The city left an estimated $1.4 billion in fines linked to quality of life issues uncollected even as it remains in dire financial straits, according to an audit by the Department of Investigation. And some of those violators are businesses that have done business with the city even after they were hit with summonses.

In its 22-page report, the independent investigatory body said the fines include more than $782 million issued by the Environmental Control Board, the administrative court that presides over hearings involving alleged quality of life violations, which include uncleaned streets, illegal water disposal, illegal street vending, building code violations, illegal dumping, and health code violations. The other $635 million were fines that were written off, according to the DOI's report released on Thursday afternoon.

Margaret Garnett, the DOI commissioner, said the figure in uncollected fines could be even higher since the city's arcane tracking system is "riddled with problems making it difficult, if not impossible, to zero in on an exact figure of dollars lost to New York City."

The DOI blamed bureaucratic slowdowns in collecting fines, with Garnett concluding that the city "needs an effective and efficient collection system for its fines that govern our codes, rules, regulations, and quality-of-life laws. during these fiscal times." After a fine is issued by the ECB‚ which hears cases on summonses issued by the police, fire, parks, transportation, and health departments over a range of issues—enforcing the collection of the fines depends on the summons' fee.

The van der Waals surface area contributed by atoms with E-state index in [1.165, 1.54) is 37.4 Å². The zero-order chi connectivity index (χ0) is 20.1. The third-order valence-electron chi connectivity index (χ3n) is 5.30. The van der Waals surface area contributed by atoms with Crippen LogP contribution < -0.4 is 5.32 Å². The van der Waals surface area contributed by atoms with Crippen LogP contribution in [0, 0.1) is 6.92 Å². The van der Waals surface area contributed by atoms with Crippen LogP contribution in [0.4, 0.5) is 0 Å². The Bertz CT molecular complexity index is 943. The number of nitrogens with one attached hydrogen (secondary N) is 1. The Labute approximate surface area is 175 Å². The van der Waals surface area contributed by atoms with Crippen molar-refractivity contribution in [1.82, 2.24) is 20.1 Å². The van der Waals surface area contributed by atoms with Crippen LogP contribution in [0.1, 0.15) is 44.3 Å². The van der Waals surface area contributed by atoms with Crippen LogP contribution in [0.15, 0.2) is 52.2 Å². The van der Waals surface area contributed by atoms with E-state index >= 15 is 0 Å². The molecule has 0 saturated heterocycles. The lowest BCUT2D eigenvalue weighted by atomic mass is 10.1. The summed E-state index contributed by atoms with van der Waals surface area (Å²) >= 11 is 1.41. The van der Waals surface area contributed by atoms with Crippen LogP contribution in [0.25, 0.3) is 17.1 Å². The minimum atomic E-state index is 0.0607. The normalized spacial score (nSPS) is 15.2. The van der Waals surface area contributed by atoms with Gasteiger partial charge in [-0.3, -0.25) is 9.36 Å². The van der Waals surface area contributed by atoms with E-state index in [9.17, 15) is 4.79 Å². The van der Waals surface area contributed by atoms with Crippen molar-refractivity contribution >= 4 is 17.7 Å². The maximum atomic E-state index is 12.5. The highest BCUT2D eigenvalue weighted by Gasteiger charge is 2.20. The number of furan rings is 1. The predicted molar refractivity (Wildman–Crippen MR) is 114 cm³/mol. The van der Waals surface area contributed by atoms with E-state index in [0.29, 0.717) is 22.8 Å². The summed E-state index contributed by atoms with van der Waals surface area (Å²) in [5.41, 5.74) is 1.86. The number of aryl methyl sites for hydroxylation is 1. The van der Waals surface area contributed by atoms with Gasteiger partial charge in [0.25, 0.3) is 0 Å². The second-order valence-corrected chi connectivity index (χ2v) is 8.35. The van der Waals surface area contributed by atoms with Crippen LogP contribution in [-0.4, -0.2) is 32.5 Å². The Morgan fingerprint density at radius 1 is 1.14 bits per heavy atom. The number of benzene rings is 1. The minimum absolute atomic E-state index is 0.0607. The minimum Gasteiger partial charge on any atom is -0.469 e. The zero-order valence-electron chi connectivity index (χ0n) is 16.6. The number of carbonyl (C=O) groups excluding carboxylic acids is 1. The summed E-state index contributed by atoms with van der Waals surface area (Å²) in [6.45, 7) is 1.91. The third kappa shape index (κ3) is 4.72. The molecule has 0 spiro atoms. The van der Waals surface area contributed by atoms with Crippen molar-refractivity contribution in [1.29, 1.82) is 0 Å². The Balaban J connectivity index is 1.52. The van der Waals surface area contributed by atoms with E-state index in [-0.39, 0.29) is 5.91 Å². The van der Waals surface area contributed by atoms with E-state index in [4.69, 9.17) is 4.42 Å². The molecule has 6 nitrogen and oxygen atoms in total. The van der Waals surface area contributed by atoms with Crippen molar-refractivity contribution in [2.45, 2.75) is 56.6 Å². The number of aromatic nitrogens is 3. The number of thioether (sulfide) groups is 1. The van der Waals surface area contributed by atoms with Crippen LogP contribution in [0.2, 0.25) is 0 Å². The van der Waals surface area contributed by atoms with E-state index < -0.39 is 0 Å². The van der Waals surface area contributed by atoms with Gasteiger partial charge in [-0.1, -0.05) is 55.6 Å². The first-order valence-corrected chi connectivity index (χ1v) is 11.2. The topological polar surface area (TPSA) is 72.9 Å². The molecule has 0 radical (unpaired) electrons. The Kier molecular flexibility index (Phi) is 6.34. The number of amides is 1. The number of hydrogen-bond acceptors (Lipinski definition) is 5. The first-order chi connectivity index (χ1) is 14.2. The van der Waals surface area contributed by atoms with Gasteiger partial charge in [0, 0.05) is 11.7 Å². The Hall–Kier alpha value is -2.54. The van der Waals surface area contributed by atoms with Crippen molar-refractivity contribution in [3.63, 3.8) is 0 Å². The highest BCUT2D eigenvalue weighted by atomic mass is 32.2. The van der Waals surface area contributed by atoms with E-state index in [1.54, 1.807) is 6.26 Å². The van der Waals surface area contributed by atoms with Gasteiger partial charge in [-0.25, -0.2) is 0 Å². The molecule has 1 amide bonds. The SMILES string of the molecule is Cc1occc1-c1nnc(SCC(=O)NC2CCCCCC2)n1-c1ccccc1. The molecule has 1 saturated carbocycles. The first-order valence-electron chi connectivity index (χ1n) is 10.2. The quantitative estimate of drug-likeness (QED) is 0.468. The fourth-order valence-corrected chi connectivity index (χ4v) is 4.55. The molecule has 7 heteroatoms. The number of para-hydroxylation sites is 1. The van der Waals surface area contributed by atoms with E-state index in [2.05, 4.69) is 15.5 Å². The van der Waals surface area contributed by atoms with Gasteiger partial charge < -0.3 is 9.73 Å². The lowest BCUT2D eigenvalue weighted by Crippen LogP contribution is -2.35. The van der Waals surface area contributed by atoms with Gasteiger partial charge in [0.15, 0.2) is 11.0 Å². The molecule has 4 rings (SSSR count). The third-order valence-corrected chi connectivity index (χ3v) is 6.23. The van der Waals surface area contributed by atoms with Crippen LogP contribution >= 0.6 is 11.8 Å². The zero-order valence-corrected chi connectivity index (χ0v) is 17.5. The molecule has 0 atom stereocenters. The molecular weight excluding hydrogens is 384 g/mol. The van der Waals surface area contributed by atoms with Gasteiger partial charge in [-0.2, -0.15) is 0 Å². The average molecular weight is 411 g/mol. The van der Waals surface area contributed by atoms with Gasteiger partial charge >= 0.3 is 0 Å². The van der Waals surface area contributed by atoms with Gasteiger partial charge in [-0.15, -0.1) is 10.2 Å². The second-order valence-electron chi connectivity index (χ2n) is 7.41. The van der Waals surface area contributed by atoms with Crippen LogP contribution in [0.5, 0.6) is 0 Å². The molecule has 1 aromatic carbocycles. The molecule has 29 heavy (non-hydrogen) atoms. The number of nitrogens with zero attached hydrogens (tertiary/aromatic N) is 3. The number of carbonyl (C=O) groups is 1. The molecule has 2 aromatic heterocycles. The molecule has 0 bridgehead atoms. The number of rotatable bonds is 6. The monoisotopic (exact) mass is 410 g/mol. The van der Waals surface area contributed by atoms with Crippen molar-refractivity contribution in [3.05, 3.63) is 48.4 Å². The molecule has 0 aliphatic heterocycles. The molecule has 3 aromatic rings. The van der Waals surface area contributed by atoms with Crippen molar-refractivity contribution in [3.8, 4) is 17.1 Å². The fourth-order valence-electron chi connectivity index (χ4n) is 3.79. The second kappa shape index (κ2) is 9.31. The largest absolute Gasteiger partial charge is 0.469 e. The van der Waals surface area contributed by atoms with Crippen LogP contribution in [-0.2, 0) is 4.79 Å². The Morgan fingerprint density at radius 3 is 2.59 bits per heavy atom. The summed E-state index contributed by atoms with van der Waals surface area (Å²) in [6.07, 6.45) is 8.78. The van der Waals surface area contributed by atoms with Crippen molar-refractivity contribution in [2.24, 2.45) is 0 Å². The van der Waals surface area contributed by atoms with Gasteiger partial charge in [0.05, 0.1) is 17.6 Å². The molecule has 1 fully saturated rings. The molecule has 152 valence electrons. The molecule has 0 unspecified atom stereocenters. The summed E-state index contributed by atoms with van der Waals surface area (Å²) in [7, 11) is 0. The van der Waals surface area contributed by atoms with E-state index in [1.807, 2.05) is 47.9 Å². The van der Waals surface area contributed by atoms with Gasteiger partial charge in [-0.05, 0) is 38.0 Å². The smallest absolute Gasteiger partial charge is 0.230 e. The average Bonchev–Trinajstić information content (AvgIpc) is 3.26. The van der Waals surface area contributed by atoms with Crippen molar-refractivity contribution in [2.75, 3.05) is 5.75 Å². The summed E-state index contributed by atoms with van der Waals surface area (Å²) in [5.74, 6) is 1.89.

If it's less than $25,000 it goes to the city Department of Finance. If it's more than that, it goes to the Law Department. There is also no central database shared by city agencies to determine unpaid fines.

The city routinely failed to check its records to determine if vendors who do business with the city had paid their fines, the DOI added. Investigators found 110 approved city vendors had unpaid fines.

The timing of the report's release comes as the city continues to grapple with a $9 billion financial hole that's been exacerbated by the coronavirus pandemic. It also comes the same day as Moody's Investor Services downgraded the city's credit rating from Aa1 to Aa2, which still gives them a high investment rating, according to the Wall Street Journal. Moody's has kept the city's outlook rating on "negative" and added it could remain so if it continues to seek borrowing authority from Albany.

In a statement, a spokesperson for City Hall said, “The City has increased collections by tens of millions of dollars over previous years, including doubling what was brought in over the previous five years. We are using every tool to collect revenues owed to the City, including improved data sharing to successfully locate those responsible for violations.”